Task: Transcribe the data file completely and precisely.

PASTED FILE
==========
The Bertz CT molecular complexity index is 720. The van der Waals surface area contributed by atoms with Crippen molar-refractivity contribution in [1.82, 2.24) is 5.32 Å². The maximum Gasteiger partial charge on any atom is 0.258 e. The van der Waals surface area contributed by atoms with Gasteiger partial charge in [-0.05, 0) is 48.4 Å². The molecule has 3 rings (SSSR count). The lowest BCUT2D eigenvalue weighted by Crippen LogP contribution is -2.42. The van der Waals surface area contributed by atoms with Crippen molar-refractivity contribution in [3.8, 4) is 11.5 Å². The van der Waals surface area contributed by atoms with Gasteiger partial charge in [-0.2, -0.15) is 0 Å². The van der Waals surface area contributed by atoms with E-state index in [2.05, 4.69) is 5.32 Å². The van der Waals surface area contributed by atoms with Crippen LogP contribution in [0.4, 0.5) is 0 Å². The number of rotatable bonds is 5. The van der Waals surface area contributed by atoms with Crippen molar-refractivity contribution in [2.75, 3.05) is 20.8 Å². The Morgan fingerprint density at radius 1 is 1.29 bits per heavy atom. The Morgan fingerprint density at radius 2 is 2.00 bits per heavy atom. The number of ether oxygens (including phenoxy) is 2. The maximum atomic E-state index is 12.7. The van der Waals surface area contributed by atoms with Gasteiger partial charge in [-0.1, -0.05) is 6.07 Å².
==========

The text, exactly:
The Bertz CT molecular complexity index is 720. The van der Waals surface area contributed by atoms with Crippen molar-refractivity contribution in [1.82, 2.24) is 5.32 Å². The maximum Gasteiger partial charge on any atom is 0.258 e. The van der Waals surface area contributed by atoms with Gasteiger partial charge in [-0.05, 0) is 48.4 Å². The molecule has 3 rings (SSSR count). The lowest BCUT2D eigenvalue weighted by Crippen LogP contribution is -2.42. The van der Waals surface area contributed by atoms with Crippen molar-refractivity contribution in [3.8, 4) is 11.5 Å². The van der Waals surface area contributed by atoms with Gasteiger partial charge in [-0.2, -0.15) is 0 Å². The van der Waals surface area contributed by atoms with E-state index in [2.05, 4.69) is 5.32 Å². The van der Waals surface area contributed by atoms with Crippen LogP contribution in [0.4, 0.5) is 0 Å². The number of rotatable bonds is 5. The van der Waals surface area contributed by atoms with Crippen molar-refractivity contribution in [2.75, 3.05) is 20.8 Å². The Morgan fingerprint density at radius 1 is 1.29 bits per heavy atom. The Morgan fingerprint density at radius 2 is 2.00 bits per heavy atom. The number of ether oxygens (including phenoxy) is 2. The maximum atomic E-state index is 12.7. The van der Waals surface area contributed by atoms with Gasteiger partial charge in [-0.1, -0.05) is 6.07 Å².